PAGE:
Paper Baked Chicken

I’ve always wanted to experiment with paper baking. The difference between baking and grilling is that baking keeps the moisture and aromas better. This is especially true for dishes seasoned with wine. Anyone who thinks that bay leaves have mild flavours and tries baking with bay leaves wrapped inside will realise that this herb can give off a very strong and unpleasant smell if you manage to seal everything in during the baking process. Used in moderation, all seasonings and condiments attain peak performance when used for baking.

Here’s my paper baked chicken using breast meat which is notoriously dry.


The first step is to prepare the marinate. I’ve got garlic, ginger, sweet sauce, black pepper, oyster sauce, cornstarch.


The chicken is added. This is when I pour in some hua diao wine and let the marinate sit for an hour or so in the refrigerator.


Ready for the oven. After marinating for an hour, the chicken cubes are placed on baking paper and folded. The wrapped chicken is allowed to bake for 30 minutes at about 220 deg C.


Fresh from the oven and steaming hot. There was quite a bit of leakage, so layer of aluminium foil might have helped.


I love the way the fragrance of the wine is kept. Even though it’s chicken breast, the meat was not dry. Perhaps it could have been even tastier if the cubes were cut smaller and some chilli oil to add some kick to it. Do try this at home. The kids will love it.

Quattro Formaggi Pizza

This is one pizza that beats any Pizza Hut hands down. Quattro Formaggi means Four Cheeses in Italian and to make it, you obviously need 4 cheeses. I’ve come across numerous combinations, but the cheese that is found in every recipe is blue cheese. The Italian version is called gonzonzola. I have with me, Danish blue cheese.

Danish blue cheese

Danish blue cheese

Blue cheese is unmistakable with its pungent, fermented smell. My maid once threw my blue cheese away because she thought it had spoiled. Anyway, like durians, you need to acquire a taste for blue cheese. Once you’ve acquired it, you’ll be hooked.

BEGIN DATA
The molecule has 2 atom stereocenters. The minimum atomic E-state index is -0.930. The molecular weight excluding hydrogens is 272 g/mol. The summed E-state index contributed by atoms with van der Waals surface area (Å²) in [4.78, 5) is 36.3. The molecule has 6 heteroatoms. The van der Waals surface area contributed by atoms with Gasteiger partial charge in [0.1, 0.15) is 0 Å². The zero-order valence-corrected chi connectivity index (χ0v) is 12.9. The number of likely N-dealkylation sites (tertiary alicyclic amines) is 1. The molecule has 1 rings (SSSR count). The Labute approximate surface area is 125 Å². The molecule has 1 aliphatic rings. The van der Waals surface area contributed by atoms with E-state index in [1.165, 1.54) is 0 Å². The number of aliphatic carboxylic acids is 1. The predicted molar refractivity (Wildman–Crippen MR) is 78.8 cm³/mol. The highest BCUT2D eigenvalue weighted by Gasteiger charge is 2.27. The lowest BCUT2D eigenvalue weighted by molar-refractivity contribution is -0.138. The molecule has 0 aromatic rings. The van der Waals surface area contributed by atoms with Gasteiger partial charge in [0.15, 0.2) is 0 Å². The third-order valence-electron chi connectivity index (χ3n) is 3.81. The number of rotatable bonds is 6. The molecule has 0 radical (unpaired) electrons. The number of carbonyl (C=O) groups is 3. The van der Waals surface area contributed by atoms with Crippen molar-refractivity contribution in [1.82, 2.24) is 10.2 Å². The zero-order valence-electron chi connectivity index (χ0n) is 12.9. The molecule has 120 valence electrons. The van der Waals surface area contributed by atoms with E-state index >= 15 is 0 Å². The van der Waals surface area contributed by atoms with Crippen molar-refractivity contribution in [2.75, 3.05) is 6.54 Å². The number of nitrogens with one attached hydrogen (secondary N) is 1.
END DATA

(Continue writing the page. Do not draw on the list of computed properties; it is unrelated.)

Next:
Next, let me introduce my other cheesy friends – the supporting characters. All of them are readily available at Cold Storage, but be forewarned that they are not your regular cheeses and are quite pricey. I don’t recommend that you use the cheaper types of cheese.

Dutch Gouda

mature Dutch Gouda

The older the gouda, the stronger the taste. Frankly, not really into Western food, this is my first encounter with gouda. I find it rather firm, smooth and has a nice, robust flavour second only to the blue cheese here.



Provolone is the only Italian cheese I have here. The taste is very mild and doesn’t seem add much to the overall flavour of the pizza. I probably won’t use this cheese the next time.

Danish mozzarella

Danish mozzarella

This is the second Danish cheese I have here. It’s very soft in texture and has a rich, creamy taste which makes it quite suited for this pizza.

pizza preparation

pizza preparation

Of course, it would be a rewarding experience to make the pizza dough myself, but a few days before this, my friend had tried to make a noodle dough herself. Instead of getting the dough done, she was done by the dough after 2 exhausting hours. Without much time to burn, I got a packet of pre-made pizza dough from the frozen food section.

Very simply, you’s just need to spread the 4 different types of cheese onto the dough. I then baked the cheesed dough for 10-15mins at 200 deg C.

quattro formagi

quattro formagi

And this is my very first quattro formaggi! The cheese overflowed the edges a little, but nobody was complaining because it smelled and tasted so good.

pizza slice

pizza slice

Do try this at home. Your kids are sure to love. I sure wish I could offer some to my friend who was done by the dough.

Spaghetti Ala Cartoccio

Ladies and gentlemen. My first and most ambitious attempt at spaghetti ala cartoccio. Actually, the dish is not as complicated as I thought. Let’s go through some of the ingredients.


First, heat up a pot of water, add some salt and boil one packet of spaghetti until it’s a little bit harder than al dente. Drain the water and set it aside. Next, fry some garlic and onion in olive oil until they’re cooked and giving out a stinging aroma.


Next, we put the tomatoes in a blender and turn them into pulp.


Add in the fried onions, garlic and blend that with the tomato pulp.


Pour the mixture into a skillet, add a couple of teaspoons full of salt, heat up and mix well. I’ve added a dash of rosemary for good measure. Once the mixture is bubbling, you can turn off the heat and set it aside.


In a pot, add some water, port wine, bay leaves and bring to a boil. Add seafood – shrimp, cuttlefish, mussels and bring to a boil. Once the liquid starts boiling, turn off the heat. Don’t overcook.


Put all your ingredients into a baking tray. Remember to pour your sauce as well as some of the liquid from boiling the seafood into the tray. Fold the foil to cover the entire tray. Bake for 25 mins at 220 deg C.


This is what it looks after after baking. The aroma from the garlic and port wine was mouth-watering.


My kid says that it’s almost indistinguishable from what he had at the restaurant. He was probably just flattering. I thought it could do with a bit more tomatoes. Anyway, it’s my first attempt. Will definitely be doing more of this in future.